Tuesday, November 10, 2009
Philadelphia, the city of brotherly love has it. Many in San Francisco want it...
Wireless broadband Internet access (WiFi) seems too good to be true. At relatively low cost, anyone can get on the Internet anywhere in a city. All the city needs to do is install WiFi antennas.
An argument in favor of citywide WiFi is that it will reduce the digital divide: the poorer you are, the more limited your access to the Internet and its information resources. Cities like Philadelphia and San Francisco are actively trying to close the digital divide. One option is WiFi.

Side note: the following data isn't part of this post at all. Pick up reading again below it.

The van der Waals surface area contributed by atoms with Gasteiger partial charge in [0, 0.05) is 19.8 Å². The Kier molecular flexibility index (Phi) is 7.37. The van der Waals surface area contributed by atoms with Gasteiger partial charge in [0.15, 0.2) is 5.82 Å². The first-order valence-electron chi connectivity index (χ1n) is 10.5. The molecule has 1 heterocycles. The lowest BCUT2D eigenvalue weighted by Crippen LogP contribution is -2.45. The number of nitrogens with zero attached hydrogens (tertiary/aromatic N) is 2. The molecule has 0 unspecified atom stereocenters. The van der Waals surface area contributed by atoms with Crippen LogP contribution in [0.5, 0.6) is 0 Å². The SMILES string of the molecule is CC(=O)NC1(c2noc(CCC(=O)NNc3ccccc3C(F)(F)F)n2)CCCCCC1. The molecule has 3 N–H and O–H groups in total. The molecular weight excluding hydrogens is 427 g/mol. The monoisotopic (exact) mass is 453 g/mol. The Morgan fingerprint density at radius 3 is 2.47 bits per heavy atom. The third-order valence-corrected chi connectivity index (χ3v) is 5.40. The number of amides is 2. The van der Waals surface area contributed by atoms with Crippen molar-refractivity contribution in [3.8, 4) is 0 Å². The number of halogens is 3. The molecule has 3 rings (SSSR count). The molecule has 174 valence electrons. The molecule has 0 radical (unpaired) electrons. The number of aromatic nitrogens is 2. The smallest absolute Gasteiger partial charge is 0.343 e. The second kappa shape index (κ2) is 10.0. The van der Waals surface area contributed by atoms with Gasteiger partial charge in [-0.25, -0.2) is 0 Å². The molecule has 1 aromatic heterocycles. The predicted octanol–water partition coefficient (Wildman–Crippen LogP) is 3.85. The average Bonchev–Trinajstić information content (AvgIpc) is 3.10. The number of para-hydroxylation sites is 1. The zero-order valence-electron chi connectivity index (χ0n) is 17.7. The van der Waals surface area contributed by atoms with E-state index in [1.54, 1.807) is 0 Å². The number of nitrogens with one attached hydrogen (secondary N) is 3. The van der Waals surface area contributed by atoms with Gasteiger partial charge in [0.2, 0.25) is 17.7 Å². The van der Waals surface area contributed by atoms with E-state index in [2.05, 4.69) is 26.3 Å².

Yet in weighing the options, virtually nothing is heard about the potential health risks. Saturating an entire city with WiFi adds to the existing burden of nonionizing radiation. That burden, called electrosmog by some, consists of long-term exposure to low-level concentrations of nonionizing radiation from familiar sources like radio and TV signals, electronic and electrical devices, and the ubiquitous cell phone.
Informant: Martin Weatherall